For the past month I was forced to work with – among other job-specific materials – nipples and titties, along with the occasional male end. I woke up at 6:15 a.m. each morning and began work as a plumber’s aide.
It’s work I’ve done before, but with the exit of another semester and the entrance of another year, I thought a lot about the time I spent plumbing.
My parents are often uneasy with my decision to work jobs rather than interning or developing connections to find a career. I have bagged compost at a South Carolina monastery, worked with a small-time construction company and agreed to work on a ranch in Montana this summer.
Though I have not yet set my sights on a specific life goal, it would seem to many that this winter break I once again avoided preparing for future employment.
Few would argue that setting sinks or hanging hot water baseboard heating readies an aspiring journalist or political scientist. But I believe hard work has taught me a lot.
Acting as responsibly as a self-involved hedonist can be, I like to believe that my studies at Temple are centered more on a fuller life than a fatter paycheck, but I question that too sometimes.
Linda N. Arra, the director of career services at Lafayette College in Easton, Pa., told the New York Times in October that “career interests typically don’t solidify until about the age of 25.”
So I tend to wonder why I take out so many loans to study here. I have yet to develop a close relationship with a bantering, advice-ridden professor as movies and television convinced me was inevitable. And everything I learned I could have gotten from my local library and $20 a month for high-speed Internet.
Instead, I respect those who seem to enjoy life the most, and it’s my experience that those without titles before and acronyms after their names do just that. There is something I admired about my plumber boss, who was quicker to play air guitar than discuss Friedrich Nietzsche.
I have been tussling with a post-adolescent idealism tempered by frenetic attempts at individualism like most my age. So at a large university without much direction, I worked varying jobs with a steady inner-monologue always assuring me that “I’m different.”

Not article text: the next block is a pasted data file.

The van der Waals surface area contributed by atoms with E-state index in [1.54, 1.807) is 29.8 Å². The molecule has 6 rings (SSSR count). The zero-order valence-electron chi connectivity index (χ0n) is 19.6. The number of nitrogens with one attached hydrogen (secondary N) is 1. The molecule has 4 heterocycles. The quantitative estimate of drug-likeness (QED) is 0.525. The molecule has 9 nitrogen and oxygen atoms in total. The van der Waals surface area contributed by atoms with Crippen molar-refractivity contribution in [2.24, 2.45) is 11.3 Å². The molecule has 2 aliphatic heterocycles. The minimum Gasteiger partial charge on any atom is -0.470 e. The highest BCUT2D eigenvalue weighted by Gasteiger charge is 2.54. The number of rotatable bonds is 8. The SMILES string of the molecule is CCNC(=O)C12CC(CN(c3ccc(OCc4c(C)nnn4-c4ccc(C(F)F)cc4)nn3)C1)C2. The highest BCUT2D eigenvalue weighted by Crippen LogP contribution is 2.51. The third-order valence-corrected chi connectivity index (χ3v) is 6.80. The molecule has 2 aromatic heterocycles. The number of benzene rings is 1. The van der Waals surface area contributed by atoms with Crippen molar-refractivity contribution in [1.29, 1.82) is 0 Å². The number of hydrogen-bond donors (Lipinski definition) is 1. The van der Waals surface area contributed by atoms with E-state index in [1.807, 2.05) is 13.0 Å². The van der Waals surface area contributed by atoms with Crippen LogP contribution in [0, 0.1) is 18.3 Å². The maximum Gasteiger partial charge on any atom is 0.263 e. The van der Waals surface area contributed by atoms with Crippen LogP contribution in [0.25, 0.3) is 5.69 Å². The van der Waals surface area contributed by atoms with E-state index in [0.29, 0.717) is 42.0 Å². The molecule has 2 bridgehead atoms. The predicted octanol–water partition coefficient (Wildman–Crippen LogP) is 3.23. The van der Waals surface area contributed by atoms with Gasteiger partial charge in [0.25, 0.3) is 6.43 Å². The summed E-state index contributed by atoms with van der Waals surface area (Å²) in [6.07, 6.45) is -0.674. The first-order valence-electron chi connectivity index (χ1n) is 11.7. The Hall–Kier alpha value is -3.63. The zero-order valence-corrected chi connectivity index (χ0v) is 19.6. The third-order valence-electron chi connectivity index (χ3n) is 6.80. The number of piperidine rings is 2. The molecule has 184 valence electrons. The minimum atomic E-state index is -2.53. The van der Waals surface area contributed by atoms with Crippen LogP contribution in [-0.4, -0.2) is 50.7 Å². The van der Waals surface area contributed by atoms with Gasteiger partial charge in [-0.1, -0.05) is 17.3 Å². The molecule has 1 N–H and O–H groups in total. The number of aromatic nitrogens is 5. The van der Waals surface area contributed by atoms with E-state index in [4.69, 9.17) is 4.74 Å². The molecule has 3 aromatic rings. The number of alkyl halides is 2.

Yet, it seems I have become just what, in my earlier youth, I worked so hard to avoid – the embodiment of a stereotype. I rejected societal norms out of rebellion as a teenager and now I have begun to think my boss – along with other rank and file Americans – isn’t so crazy.
Sitting in a deli one morning a few weeks ago, for the first time in my life, I decided I wanted a child someday. That goal often comes with interest in a life partner, and, in an equally surprising turn of events, that too suddenly seemed more than destined but agreeable.
The answers of my childhood have become questions again. What does seem clear to me is that I feel closer to a solution with a plumber than a professor – or anyone else able to wield power or influence.
Perhaps it’s residue of a typically skeptical youth, but right now I want a career that can fund my life, not a career that is my life.
I always knew my boss loved that he could go home at 5 p.m. to pick on his wife, wrestle with his sons and throw snowballs at his dog.
I spent my childhood promising myself that I would be something special and avoid what I thought were normal jobs. What kids like me refuse to admit is that a lot of things are the way they are because no one has figured out something better.
It’s generational, and it’s tough to accept that we don’t have what it takes to change that. I guess some of life’s mysteries aren’t all that mysterious.
Whether you replace studying with soldering for a while or not, maybe we all should be more willing to learn through less than traditional ways.
Christopher George Wink can be reached at firstname.lastname@example.org.